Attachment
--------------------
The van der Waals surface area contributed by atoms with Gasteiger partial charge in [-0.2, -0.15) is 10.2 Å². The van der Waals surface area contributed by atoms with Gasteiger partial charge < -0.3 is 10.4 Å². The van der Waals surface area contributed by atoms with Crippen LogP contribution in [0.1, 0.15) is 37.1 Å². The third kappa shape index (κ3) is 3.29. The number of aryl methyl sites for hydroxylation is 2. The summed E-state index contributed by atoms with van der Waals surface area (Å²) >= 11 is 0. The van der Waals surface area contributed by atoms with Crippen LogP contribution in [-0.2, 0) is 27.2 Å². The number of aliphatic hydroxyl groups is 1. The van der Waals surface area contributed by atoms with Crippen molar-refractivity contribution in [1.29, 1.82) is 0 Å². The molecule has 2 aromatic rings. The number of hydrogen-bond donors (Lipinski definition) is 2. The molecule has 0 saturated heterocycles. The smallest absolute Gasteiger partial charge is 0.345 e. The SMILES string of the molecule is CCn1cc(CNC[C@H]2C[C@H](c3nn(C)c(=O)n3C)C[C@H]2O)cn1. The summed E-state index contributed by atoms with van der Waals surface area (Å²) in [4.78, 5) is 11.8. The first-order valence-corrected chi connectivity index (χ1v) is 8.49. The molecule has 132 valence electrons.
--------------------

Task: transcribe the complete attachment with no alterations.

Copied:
The van der Waals surface area contributed by atoms with Gasteiger partial charge in [-0.2, -0.15) is 10.2 Å². The van der Waals surface area contributed by atoms with Gasteiger partial charge < -0.3 is 10.4 Å². The van der Waals surface area contributed by atoms with Crippen LogP contribution in [0.1, 0.15) is 37.1 Å². The third kappa shape index (κ3) is 3.29. The number of aryl methyl sites for hydroxylation is 2. The summed E-state index contributed by atoms with van der Waals surface area (Å²) >= 11 is 0. The van der Waals surface area contributed by atoms with Crippen LogP contribution in [-0.2, 0) is 27.2 Å². The number of aliphatic hydroxyl groups is 1. The van der Waals surface area contributed by atoms with Crippen molar-refractivity contribution in [1.29, 1.82) is 0 Å². The molecule has 2 aromatic rings. The number of hydrogen-bond donors (Lipinski definition) is 2. The molecule has 0 saturated heterocycles. The smallest absolute Gasteiger partial charge is 0.345 e. The SMILES string of the molecule is CCn1cc(CNC[C@H]2C[C@H](c3nn(C)c(=O)n3C)C[C@H]2O)cn1. The summed E-state index contributed by atoms with van der Waals surface area (Å²) in [4.78, 5) is 11.8. The first-order valence-corrected chi connectivity index (χ1v) is 8.49. The molecule has 132 valence electrons.